Are Dolly Parton's "Rainbowland" Voicemails Real? The Miley Cyrus Song Gives Us A Peek Into Their Relationship

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Miley Cyrus is back to her country roots with the Sept. 29 release of her sixth studio album, Younger Now. And what better way to show off her country pedigree than by having Dolly Parton sing on "Rainbowland" with her? In case you didn't know, Parton is Cyrus' godmother (or "fairy godmother," as Cyrus often refers to her) and Cyrus told the Grammys that the legendary country singer-songwriter cowrote the new song with her. Along with featuring Parton's vocals and lyrics, "Rainbowland" starts and ends with recordings of Parton leaving voicemails for Cyrus. Even though neither Cyrus or Parton have gone on the record about the legitimacy of the voicemails, considering that these two artists go way back and that Parton is discussing the song, the recordings seem genuine. And it's an intimate listen into the special relationship that these two talented singers share.

In a May cover story for Billboard, Cyrus discussed her new sound at her colorful recording studio in Malibu, California, which she named "Rainbow Land." Yet, the irony of the first voicemail featured on the song "Rainbowland" is that it reveals that Parton didn't actually come to Cyrus' Rainbow Land to record her part. Instead, Parton stayed in Tennessee for her contributions, as she can be heard saying:

"Hey, Miley, it's me. I'm in Nashville. I'm on my way to Dollywood, busy as you are — can't get enough stuff to do, can we? But anyway, I'm excited about singing with you, so I'm just gonna turn my CD player on with you singing. I'm gonna put this on a cassette, sing along with it, then I'll run you off a CD later. Oh, I'm so high tech — I got a flip phone too. But anyhow, see what you think and here I go."

This voicemail has everything you'd expect from having someone as epic as Parton as your godmother. Although she's a musical queen, the down-to-earth 71-year-old Parton teases herself for not being incredibly tech savvy while simultaneously being generous with her time. The second part of the voicemail is a little harder to hear since the song is playing over it, but it still provides insight into Cyrus and Parton's relationship — and who Parton is as a person. Because even though Parton is obviously a highly-respected musical artist, she's almost uncharacteristically demure by deferring to her goddaughter's opinion — even (somewhat teasingly) saying that if Cyrus doesn't think "Rainbowland" is working, Parton will write a love song for her.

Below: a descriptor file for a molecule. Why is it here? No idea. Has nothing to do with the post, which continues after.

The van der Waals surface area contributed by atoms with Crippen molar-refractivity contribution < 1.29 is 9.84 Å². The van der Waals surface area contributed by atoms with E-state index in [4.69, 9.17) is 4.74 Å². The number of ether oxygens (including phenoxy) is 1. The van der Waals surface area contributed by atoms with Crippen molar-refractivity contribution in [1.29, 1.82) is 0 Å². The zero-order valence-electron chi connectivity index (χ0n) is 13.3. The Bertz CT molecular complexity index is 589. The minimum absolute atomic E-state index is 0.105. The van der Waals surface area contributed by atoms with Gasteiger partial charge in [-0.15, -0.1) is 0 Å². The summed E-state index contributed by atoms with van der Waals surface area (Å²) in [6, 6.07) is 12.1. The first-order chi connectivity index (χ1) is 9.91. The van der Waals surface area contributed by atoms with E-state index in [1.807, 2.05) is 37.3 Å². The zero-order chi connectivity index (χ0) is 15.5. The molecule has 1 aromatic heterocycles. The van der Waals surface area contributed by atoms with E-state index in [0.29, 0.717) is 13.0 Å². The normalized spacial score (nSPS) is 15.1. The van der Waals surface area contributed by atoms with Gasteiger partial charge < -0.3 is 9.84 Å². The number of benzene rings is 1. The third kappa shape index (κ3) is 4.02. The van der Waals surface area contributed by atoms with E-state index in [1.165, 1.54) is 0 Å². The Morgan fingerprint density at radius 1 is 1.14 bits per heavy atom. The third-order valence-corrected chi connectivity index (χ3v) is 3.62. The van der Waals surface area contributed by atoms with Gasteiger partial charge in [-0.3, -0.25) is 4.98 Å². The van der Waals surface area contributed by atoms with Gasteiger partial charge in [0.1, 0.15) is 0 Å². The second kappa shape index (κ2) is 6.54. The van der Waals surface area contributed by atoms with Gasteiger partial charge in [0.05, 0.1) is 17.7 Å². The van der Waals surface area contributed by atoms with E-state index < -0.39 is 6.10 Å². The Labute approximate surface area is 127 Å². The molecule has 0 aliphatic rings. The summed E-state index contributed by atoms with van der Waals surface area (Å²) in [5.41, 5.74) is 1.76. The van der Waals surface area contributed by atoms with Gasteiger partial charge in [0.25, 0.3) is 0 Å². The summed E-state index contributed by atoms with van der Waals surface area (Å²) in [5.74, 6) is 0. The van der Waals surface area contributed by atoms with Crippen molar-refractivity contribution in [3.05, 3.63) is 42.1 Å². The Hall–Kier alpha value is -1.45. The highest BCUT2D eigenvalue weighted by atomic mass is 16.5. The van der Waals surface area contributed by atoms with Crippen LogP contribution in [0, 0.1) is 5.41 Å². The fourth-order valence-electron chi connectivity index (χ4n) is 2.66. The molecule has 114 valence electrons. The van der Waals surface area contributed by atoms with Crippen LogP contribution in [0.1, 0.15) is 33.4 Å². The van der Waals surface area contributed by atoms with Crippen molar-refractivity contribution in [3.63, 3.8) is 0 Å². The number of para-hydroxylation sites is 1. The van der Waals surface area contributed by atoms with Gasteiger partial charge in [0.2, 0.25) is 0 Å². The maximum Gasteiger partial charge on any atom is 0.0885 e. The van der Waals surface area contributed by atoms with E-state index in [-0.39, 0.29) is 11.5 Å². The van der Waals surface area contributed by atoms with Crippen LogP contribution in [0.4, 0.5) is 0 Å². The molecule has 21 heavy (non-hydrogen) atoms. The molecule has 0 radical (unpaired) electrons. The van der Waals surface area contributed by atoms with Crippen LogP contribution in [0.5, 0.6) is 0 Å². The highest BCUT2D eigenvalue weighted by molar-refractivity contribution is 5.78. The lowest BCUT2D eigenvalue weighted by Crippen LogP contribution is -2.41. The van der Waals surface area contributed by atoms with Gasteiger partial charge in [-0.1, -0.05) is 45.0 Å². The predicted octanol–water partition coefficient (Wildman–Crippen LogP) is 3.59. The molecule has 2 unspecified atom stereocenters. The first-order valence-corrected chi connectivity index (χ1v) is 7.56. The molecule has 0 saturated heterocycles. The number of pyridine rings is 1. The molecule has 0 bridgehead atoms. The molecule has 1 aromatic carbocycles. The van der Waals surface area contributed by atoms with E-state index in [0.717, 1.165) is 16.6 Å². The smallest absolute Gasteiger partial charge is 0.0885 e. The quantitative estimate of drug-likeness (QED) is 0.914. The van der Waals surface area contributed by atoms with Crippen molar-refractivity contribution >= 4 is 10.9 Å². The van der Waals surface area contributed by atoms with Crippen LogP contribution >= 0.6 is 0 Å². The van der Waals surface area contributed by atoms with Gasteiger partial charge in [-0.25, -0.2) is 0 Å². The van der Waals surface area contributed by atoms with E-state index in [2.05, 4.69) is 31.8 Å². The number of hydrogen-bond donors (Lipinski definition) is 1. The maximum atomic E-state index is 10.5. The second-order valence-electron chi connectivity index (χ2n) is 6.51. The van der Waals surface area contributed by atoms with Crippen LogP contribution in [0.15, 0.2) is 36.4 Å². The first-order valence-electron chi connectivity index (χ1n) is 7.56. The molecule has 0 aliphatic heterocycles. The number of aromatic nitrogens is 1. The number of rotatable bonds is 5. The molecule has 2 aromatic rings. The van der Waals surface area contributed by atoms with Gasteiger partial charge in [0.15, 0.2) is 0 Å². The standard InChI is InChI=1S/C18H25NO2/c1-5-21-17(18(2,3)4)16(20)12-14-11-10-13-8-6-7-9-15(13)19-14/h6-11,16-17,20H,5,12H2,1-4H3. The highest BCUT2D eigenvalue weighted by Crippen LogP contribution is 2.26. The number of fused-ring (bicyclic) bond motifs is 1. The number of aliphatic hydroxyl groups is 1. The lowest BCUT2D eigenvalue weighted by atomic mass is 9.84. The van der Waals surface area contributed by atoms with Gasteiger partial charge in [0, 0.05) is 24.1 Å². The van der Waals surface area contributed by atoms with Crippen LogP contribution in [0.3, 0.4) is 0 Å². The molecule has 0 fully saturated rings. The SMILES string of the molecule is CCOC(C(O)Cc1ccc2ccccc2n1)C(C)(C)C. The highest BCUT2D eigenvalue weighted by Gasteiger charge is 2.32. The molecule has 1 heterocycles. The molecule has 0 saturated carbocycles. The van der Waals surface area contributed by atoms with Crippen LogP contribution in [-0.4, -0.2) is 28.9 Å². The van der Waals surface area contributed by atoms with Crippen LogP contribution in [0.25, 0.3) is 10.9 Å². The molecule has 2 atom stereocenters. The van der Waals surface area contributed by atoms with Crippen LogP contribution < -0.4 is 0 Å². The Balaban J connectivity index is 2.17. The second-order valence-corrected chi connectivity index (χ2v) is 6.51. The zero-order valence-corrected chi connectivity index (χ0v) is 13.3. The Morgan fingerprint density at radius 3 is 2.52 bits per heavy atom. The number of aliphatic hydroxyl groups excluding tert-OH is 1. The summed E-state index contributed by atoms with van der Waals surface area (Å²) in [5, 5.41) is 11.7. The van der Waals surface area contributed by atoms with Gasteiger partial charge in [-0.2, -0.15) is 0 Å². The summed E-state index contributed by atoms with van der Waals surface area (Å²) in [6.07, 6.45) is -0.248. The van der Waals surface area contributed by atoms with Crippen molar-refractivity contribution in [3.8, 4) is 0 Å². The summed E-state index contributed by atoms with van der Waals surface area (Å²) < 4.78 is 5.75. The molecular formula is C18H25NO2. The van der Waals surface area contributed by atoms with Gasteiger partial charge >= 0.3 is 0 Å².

Beyond the seemingly authentic voicemails, the message behind "Rainbowland" is beautiful with the lyrics, "We are rainbows, me and you/Every color, every hue/Let's shine through/Together we can start livin' in a rainbowland." As Cyrus told People, "It's about all these different races and genders and religions, if we all did come together to create and said, 'Hey, we're different, that's awesome, let's not change to be the same, but let's come together anyway.' Because a rainbow's not a rainbow without all the different colors."

Cyrus also discussed the unifying meaning of the song she cowrote with her fairy godmother on The Ellen DeGeneres Show.

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Parton's friendship with Miley's father Billy Ray Cyrus brought these two women together. And over the years, Parton and Cyrus have collaborated a few times — including Parton appearing on Hannah Montana and The Voice for her goddaughter. Cyrus has obviously learned a thing or two from her fairy godmother and on Younger Now, Cyrus is channeling Parton in the best way possible. Through "Rainbowland," these singers are preaching tolerance and positive change — and the finished song proves that Parton had no reason to doubt the radiating beauty that their forces combined could achieve.